Can't remember if anyone on this thread as ( yet) mentioned the book AntiCancer:A New Way of Life by David Servan-Schreiber.  I think it's the perfect time for you to read it, if you haven't.  There are many ways we can still help ourselves, especially, at the end of "active" treatment, being gentle, gentle, gentle with yourself.  You are most definitely not alone.

  • Galsal
    Galsal Member Posts: 754
    edited April 2012

    Thank you all, for sharing your feelings and thoughts.

  • ruthbru
    ruthbru Member Posts: 46,908
    edited April 2012

    and you can MAKE some good things come out of this experience: if you can help someone else who feels scared and alone (more paying it backwards than forwards), giving them practical advice, a shoulder to cry on, and the 'if she could do it, I can too' example, if you more appreciate the small things in life, do more of the big things, if you can not sweat the annoying things as much......

  • ruthbru
    ruthbru Member Posts: 46,908
    edited April 2012

    I just thought of another good thing: 'meeting' all of you! Smile

    Seriously. It is just amazing to me that some of my most meaningful and supportive friendships (with women from all over the worldm whom I never would have even crossed paths with otherwise) have come out of one of the worst exeriences of my life.

  • Nordy
    Nordy Member Posts: 1,106
    edited April 2012

    Rabbit - like all these ladies have said - you are so normal! Going through treatment becomes your job! You have a focus and all your friends and family have circled around you to support you. Then treatment ends. You no longer see your doctor once a week or every other week. Those that came out of the woodwork to support you slowly fade into the background. It is not intentional, but in their eyes the crisis is over, even though you are still living with the effects that breast cancer has had on you. It is likely that you are still very tired - it is said that the fatigue lasts equal to the length of time you were in treatment - so if between chemo, surgery and rads, you were being treated for 9 months, you can expect to be tired for that long after! You are also still living with the stress and emotional effects of cancer. In the beginning, I worried every single day about whether or not the cancer would come back. That in itself is exhausting. It gets much less over time, although I think most of us will say that it never completely goes away - there is always a little bit of fear. Everyone has their ways of working through this. I agree that a counselor that is experienced in working with cancer patients can help tremendously. Also, is there something that you LOVE to do that helps you destress? I have found that exercise is a great stress reliever for me. During treatment and right after, it was all I could do to just take a walk everyday. But over the years I have gone back to all the activities I enjoyed as a kid, and added a few more! For me, it is a good stress relief, but some people find that bread making or sewing work to destress. Try to find something that you love, that gives your mind some time away from cancer. And then, remember that we are all here sending you hugs and circling you with warmth and support from a distance. It will be okay. (((((((hugs)))))))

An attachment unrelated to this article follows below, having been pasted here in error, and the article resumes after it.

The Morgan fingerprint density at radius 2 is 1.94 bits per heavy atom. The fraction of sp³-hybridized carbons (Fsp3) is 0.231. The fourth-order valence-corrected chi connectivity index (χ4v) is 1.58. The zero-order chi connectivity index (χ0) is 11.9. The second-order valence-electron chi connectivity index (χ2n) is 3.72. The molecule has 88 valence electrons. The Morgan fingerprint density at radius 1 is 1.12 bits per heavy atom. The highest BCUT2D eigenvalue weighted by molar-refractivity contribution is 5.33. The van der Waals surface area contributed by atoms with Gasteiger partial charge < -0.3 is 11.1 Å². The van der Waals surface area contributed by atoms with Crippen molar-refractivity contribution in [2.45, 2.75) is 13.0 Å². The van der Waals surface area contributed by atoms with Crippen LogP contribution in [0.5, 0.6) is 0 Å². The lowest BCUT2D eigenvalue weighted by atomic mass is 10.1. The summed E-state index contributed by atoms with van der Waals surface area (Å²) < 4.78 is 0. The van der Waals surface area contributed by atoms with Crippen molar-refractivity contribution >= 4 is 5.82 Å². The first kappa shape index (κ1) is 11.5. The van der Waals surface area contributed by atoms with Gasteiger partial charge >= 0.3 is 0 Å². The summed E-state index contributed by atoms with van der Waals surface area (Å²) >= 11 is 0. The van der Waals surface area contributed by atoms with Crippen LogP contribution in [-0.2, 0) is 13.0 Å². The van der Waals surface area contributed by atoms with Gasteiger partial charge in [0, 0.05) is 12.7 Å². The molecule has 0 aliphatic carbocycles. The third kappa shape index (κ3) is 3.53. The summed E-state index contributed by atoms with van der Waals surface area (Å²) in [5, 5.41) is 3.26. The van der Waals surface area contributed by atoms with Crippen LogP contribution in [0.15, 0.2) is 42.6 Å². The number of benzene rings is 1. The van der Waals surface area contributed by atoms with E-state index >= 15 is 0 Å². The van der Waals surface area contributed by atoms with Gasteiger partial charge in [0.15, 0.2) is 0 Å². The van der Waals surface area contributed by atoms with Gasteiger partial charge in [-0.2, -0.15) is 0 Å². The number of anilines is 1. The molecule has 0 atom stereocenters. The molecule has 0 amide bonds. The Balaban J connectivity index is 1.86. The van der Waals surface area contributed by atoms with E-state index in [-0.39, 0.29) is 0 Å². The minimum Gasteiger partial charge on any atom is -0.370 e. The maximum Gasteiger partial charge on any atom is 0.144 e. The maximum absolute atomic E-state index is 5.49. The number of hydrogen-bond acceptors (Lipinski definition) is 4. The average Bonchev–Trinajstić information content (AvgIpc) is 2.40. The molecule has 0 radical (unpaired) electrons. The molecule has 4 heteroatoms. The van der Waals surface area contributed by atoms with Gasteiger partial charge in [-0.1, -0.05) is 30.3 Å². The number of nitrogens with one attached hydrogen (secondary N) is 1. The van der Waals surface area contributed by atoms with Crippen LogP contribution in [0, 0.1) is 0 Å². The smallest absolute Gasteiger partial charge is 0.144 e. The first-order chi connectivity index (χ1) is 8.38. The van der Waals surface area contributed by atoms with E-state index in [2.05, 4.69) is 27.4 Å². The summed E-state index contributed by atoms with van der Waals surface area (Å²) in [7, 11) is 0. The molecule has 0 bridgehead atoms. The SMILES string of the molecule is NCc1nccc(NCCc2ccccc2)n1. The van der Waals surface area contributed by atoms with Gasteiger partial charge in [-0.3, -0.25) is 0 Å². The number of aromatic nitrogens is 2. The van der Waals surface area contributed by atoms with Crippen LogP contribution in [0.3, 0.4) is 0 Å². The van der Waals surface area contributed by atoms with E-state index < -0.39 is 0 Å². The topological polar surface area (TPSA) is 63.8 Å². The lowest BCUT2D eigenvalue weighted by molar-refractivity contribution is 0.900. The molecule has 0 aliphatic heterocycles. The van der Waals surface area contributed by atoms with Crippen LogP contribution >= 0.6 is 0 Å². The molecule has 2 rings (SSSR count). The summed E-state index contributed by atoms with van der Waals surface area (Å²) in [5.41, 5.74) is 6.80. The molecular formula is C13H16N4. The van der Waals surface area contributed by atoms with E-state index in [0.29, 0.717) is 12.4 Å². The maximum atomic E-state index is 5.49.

• mdg
    mdg Member Posts: 1,468
    edited April 2012

    I think when you are going through treatment you are just so focused on everything you have to do to get through it and then when you are done you are left with the reality of it all.  I was dx in Dec 2010 and I finally decided to go on some medication to help in October of last year.  I am now on effexor.  I also have made a lot of life changes to diminsh stress.  I did start doing yoga and I am back into running a lot.  I always exercised but I think both of these really help with stress relief and clearing my head.  I was taking xanax at night to sleep but in the past 10 days I have finally been able to stop taking it at night.  I have been taking xanax at night for over a year so this is huge. 

  • [Deleted User]
    [Deleted User] Member Posts: 1,017
    edited August 2012

    CONGRATULATIONS, mdg

    I was too scared to use another prescription to try to sleep, the early days on Arimidex were horrendous, so I used the herbal "valerian root" which wasn't as powerful as the prescription meds, but really helped.  Just a few drops in wate.